Indicators and trade-offs of ecosystem services in agricultural soils along a landscape heterogeneity gradient

Alwyn Williams, Katarina Hedlund

Research output: Contribution to journalArticlepeer-review

25 Scopus citations

Abstract

Soil functions can be classified as supporting (nutrient cycling) and provisioning (crop production) ecosystem services (ES). These services consist of multiple and dynamic functions and are typically assessed using indicators, e.g. microbial biomass as an indicator of supporting services. Agricultural intensification negatively affects indicators of soil functions and is therefore considered to deplete soil ES. It has been suggested that incorporating leys into crop rotations can enhance soil ES. We examined this by comparing indicators of supporting soil services – organic carbon, nitrogen, water holding capacity and available phosphorous (carbon storage and nutrient retention); net nitrogen mineralisation rate and microbial biomass (nutrient cycling and retention) – in barley fields, leys and permanent pastures along a landscape heterogeneity gradient (100, 500 and 1000 m radii). In addition, barley yields (provisioning service) were analysed against these indicators to identify trade-offs among soil services. Levels of most indicators did not differ between barley and ley fields and were consistently lower than in permanent pastures. Leys supported greater microbial biomass than barley fields. Landscape heterogeneity had no effect on the indicators or microbial community composition. However, landscape heterogeneity correlated negatively with yield and soil pH, suggesting that soils in heterogeneous landscapes are less fertile and therefore have lower yields. No trade-offs were found between increasing barley yield and the soil indicators. The results suggest that soil ES are determined at the field level, with little influence from the surrounding landscape, and that greater crop yields do not necessarily come at the expense of supporting soil services.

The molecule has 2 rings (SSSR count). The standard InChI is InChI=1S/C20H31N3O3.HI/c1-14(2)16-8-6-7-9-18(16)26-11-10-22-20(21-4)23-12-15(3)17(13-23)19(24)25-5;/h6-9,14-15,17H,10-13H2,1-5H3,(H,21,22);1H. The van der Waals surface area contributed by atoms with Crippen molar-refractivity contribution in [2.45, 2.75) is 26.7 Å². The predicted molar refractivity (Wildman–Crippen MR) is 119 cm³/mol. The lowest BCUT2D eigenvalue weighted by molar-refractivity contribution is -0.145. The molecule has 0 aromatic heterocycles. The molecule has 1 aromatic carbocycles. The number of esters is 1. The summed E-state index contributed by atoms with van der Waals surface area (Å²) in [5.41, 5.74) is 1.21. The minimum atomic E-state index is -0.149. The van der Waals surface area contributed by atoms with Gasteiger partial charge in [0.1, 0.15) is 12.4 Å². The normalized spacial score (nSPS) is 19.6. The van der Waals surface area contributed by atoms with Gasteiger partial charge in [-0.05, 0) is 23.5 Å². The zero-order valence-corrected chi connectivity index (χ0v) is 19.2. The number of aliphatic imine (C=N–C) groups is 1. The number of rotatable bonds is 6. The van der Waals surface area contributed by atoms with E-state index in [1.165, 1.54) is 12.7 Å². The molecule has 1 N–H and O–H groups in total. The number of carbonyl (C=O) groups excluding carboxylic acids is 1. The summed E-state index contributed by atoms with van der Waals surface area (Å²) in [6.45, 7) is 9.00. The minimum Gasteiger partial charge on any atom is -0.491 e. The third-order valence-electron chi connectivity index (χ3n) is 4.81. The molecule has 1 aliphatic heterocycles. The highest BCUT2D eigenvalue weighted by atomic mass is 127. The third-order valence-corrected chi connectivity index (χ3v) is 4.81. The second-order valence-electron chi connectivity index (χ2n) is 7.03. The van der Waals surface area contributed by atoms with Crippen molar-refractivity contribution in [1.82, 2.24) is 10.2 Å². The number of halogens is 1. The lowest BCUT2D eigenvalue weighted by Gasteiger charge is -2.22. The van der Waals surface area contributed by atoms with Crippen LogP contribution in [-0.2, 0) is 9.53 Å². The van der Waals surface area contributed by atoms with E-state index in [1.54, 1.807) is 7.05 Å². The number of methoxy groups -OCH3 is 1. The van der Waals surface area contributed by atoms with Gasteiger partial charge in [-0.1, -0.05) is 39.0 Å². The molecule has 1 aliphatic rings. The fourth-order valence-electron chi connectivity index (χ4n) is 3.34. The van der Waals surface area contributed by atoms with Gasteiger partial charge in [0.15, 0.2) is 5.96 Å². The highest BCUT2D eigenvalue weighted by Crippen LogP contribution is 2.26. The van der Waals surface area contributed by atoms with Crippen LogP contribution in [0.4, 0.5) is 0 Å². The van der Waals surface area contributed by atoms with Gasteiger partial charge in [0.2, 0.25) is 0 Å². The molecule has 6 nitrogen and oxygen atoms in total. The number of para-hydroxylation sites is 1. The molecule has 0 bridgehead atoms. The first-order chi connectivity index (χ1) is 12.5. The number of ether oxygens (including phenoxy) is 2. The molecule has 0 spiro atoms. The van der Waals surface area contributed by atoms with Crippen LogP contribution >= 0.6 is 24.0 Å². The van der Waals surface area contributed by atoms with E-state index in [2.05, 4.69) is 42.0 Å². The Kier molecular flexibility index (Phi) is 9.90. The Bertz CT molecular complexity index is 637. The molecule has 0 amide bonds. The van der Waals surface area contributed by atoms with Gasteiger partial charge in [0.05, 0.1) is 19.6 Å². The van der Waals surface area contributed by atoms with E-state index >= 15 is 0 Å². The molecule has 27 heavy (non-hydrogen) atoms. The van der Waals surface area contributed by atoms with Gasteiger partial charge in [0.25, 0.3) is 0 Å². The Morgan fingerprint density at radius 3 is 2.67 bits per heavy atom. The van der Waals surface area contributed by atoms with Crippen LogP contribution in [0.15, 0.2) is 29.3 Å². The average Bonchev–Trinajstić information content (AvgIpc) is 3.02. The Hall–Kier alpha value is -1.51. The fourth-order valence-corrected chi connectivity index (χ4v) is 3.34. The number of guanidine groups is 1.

Original languageEnglish
Pages (from-to)1-8
JournalApplied Soil Ecology
Volume77
DOIs
StatePublished - 2014

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